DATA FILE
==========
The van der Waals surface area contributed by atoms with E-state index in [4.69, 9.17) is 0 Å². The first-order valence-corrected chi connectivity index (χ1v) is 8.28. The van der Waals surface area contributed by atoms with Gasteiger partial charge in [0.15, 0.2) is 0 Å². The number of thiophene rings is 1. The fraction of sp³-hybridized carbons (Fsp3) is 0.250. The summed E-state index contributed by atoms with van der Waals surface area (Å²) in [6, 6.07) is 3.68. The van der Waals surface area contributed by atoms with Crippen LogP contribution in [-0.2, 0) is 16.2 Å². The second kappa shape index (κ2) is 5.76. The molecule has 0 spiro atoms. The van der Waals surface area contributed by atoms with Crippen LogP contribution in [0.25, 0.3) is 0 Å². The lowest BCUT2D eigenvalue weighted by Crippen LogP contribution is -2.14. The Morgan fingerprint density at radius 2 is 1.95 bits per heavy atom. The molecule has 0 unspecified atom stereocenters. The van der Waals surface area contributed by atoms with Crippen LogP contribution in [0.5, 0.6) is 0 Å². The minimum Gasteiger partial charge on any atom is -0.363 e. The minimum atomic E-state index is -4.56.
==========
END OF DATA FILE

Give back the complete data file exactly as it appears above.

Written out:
The van der Waals surface area contributed by atoms with E-state index in [4.69, 9.17) is 0 Å². The first-order valence-corrected chi connectivity index (χ1v) is 8.28. The van der Waals surface area contributed by atoms with Gasteiger partial charge in [0.15, 0.2) is 0 Å². The number of thiophene rings is 1. The fraction of sp³-hybridized carbons (Fsp3) is 0.250. The summed E-state index contributed by atoms with van der Waals surface area (Å²) in [6, 6.07) is 3.68. The van der Waals surface area contributed by atoms with Crippen LogP contribution in [-0.2, 0) is 16.2 Å². The second kappa shape index (κ2) is 5.76. The molecule has 0 spiro atoms. The van der Waals surface area contributed by atoms with Crippen LogP contribution in [0.25, 0.3) is 0 Å². The lowest BCUT2D eigenvalue weighted by Crippen LogP contribution is -2.14. The Morgan fingerprint density at radius 2 is 1.95 bits per heavy atom. The molecule has 0 unspecified atom stereocenters. The van der Waals surface area contributed by atoms with Crippen LogP contribution in [0.5, 0.6) is 0 Å². The minimum Gasteiger partial charge on any atom is -0.363 e. The minimum atomic E-state index is -4.56.